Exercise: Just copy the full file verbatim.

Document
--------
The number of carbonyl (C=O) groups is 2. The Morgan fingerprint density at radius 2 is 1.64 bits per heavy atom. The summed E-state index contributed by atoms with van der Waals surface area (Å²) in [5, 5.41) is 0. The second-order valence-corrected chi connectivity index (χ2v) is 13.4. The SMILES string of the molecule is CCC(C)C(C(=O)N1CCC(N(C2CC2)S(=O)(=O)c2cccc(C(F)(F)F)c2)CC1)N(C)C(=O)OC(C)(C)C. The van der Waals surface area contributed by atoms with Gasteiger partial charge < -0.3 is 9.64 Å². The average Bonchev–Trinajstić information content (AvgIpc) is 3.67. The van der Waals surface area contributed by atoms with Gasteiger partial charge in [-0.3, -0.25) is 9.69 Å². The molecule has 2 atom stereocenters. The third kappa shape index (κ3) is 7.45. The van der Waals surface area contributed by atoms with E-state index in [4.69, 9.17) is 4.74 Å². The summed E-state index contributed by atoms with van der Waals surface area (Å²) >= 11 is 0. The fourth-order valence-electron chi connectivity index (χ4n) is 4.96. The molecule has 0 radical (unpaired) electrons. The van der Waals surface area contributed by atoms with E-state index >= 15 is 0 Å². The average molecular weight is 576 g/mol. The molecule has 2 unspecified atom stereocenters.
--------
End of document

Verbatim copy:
The number of carbonyl (C=O) groups is 2. The Morgan fingerprint density at radius 2 is 1.64 bits per heavy atom. The summed E-state index contributed by atoms with van der Waals surface area (Å²) in [5, 5.41) is 0. The second-order valence-corrected chi connectivity index (χ2v) is 13.4. The SMILES string of the molecule is CCC(C)C(C(=O)N1CCC(N(C2CC2)S(=O)(=O)c2cccc(C(F)(F)F)c2)CC1)N(C)C(=O)OC(C)(C)C. The van der Waals surface area contributed by atoms with Gasteiger partial charge < -0.3 is 9.64 Å². The average Bonchev–Trinajstić information content (AvgIpc) is 3.67. The van der Waals surface area contributed by atoms with Gasteiger partial charge in [-0.3, -0.25) is 9.69 Å². The molecule has 2 atom stereocenters. The third kappa shape index (κ3) is 7.45. The van der Waals surface area contributed by atoms with E-state index in [4.69, 9.17) is 4.74 Å². The summed E-state index contributed by atoms with van der Waals surface area (Å²) >= 11 is 0. The fourth-order valence-electron chi connectivity index (χ4n) is 4.96. The molecule has 0 radical (unpaired) electrons. The van der Waals surface area contributed by atoms with E-state index >= 15 is 0 Å². The average molecular weight is 576 g/mol. The molecule has 2 unspecified atom stereocenters.